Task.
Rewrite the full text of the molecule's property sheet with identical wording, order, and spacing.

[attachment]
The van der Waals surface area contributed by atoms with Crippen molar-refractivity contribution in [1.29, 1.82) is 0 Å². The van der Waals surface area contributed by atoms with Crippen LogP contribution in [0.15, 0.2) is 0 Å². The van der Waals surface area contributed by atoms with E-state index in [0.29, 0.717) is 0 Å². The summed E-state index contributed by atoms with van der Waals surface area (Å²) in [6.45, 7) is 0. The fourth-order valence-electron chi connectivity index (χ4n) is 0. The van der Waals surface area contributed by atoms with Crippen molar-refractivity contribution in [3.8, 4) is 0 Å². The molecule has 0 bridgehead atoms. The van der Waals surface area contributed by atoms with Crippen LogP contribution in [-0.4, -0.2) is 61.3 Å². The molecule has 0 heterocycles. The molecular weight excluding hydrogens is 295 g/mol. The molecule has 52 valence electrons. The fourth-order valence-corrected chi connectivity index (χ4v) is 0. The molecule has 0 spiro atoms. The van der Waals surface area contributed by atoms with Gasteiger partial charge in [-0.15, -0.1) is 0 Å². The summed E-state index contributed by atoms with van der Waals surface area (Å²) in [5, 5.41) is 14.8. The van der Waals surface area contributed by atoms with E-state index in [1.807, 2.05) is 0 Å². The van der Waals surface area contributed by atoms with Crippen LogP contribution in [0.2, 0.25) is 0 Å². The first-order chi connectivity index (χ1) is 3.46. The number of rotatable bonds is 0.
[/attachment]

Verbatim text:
The van der Waals surface area contributed by atoms with Crippen molar-refractivity contribution in [1.29, 1.82) is 0 Å². The van der Waals surface area contributed by atoms with Crippen LogP contribution in [0.15, 0.2) is 0 Å². The van der Waals surface area contributed by atoms with E-state index in [0.29, 0.717) is 0 Å². The summed E-state index contributed by atoms with van der Waals surface area (Å²) in [6.45, 7) is 0. The fourth-order valence-electron chi connectivity index (χ4n) is 0. The van der Waals surface area contributed by atoms with Crippen molar-refractivity contribution in [3.8, 4) is 0 Å². The molecule has 0 bridgehead atoms. The van der Waals surface area contributed by atoms with Crippen LogP contribution in [-0.4, -0.2) is 61.3 Å². The molecule has 0 heterocycles. The molecular weight excluding hydrogens is 295 g/mol. The molecule has 52 valence electrons. The fourth-order valence-corrected chi connectivity index (χ4v) is 0. The molecule has 0 spiro atoms. The van der Waals surface area contributed by atoms with Gasteiger partial charge in [-0.15, -0.1) is 0 Å². The summed E-state index contributed by atoms with van der Waals surface area (Å²) in [5, 5.41) is 14.8. The van der Waals surface area contributed by atoms with E-state index in [1.807, 2.05) is 0 Å². The van der Waals surface area contributed by atoms with Crippen LogP contribution in [0.2, 0.25) is 0 Å². The first-order chi connectivity index (χ1) is 3.46. The number of rotatable bonds is 0.